Not every student in graduate school joins a lab and is immediately signed up for scuba diving lessons. But adventurous grad student Kelly C. Peach found herself in that exact situation in 2009 when she became a Ph.D. candidate at the University of California, Santa Cruz.
Working with fellow grad student Nicholas Shikuma and Walter M. Bray, manager of the Chemical Screening Center at UC Santa Cruz, Peach now periodically straps on scuba gear to collect bacteria from the seafloor. The researchers are searching for novel compounds produced by marine bacteria that can fight cholera. And they’ve developed a high-throughput screening method to help them in their search (Mol. Biosyst., DOI: 10.1039/c0mb00276c).
Cholera, caused by the bacterium Vibrio cholerae, is an infection of the small intestine that results in diarrhea and affects millions of people every year. The disease is difficult to treat because V. cholerae forms biofilms, which are tough bacterial aggregates that resist most antibiotics.
Initially, Peach dove off the coast of Panama to search for cholera-fighting drugs, but the compounds she collected weren’t anything new, Peach tells Newscripts. So she braved the cold waters off the coast of Oregon and Washington to collect samples from the organic sludge there. “We’ve found that the West Coast has unique bacteria that we hope will produce new, interesting compounds,” Peach adds.
Using an array-based robotic instrument, the researchers can simultaneously test about 300 compounds extracted from their collected bacteria for activity against cholera. The scientists individually incubate the compounds with fluorescently tagged cholera biofilms in hundreds of small wells. A compound is deemed a “hit” if it inhibits biofilm growth, as indicated by fluorescence imaging.
So far, the researchers haven’t revealed whether they’ve found the perfect marine compound to treat cholera, but Peach says the group will publish its results soon. In the meantime, the team members are enjoying a $10,000 prize they won late last year for developing their screening method. Sponsored by Deloitte and the California Institute for Quantitative Biosciences, the Award for Innovation recognizes research with the potential to improve human health.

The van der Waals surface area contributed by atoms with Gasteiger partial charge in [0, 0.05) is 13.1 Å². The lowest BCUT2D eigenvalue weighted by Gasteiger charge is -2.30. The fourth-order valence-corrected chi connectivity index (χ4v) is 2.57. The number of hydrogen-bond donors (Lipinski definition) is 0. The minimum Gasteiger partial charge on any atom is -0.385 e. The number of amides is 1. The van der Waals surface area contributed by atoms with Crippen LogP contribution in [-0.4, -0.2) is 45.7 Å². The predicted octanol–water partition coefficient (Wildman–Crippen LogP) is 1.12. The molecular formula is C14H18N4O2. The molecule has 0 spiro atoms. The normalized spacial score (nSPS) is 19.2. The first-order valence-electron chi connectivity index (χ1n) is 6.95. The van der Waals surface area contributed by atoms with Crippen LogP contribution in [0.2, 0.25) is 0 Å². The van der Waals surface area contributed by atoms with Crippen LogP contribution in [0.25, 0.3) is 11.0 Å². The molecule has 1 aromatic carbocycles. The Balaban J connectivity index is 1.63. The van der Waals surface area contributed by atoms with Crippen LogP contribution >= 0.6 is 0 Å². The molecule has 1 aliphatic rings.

While Peach and her colleagues were developing methods to exploit bacteria from under the sea, scientists at the Swiss Federal Institute of Technology, Zurich, were making use of the mold from cheese to produce a self-cleaning surface (Proc. Natl. Acad. Sci. USA, DOI: 10.1073/pnas.1115381109).
Chemical engineer Lukas C. Gerber, a member of Wendelin J. Stark’s research group, recognized the ability of certain cheese fungi to defend against and gobble up other microorganisms and small molecules. So he harnessed the appetite of the blue cheese mold Penicillium roqueforti to construct a three-layer self-cleaning surface. The cheese mold, along with agar, gets sandwiched between two inert sheets. The base layer, made of polyvinyl chloride, provides an anchor for the mold, and the cover layer, a porous polycarbonate, is a membrane that both protects and contains the fungi but also allows it to feed off its surroundings.
To demonstrate their living surface in action, the scientists spilled glucose on the cover layer and measured the rate of “disappearance” of the sugar. They found that as the glucose was being eaten, the P. roqueforti fungal population grew.
The researchers also showed that even after sitting for a week without any sugar—a time when the cheese mold goes dormant—the moldy surface would spring back into action when exposed to a fresh glucose spill.
But don’t plan on installing these cheesy surfaces in your kitchens anytime soon: The self-cleaning devices currently take two weeks to clean up a spill by themselves.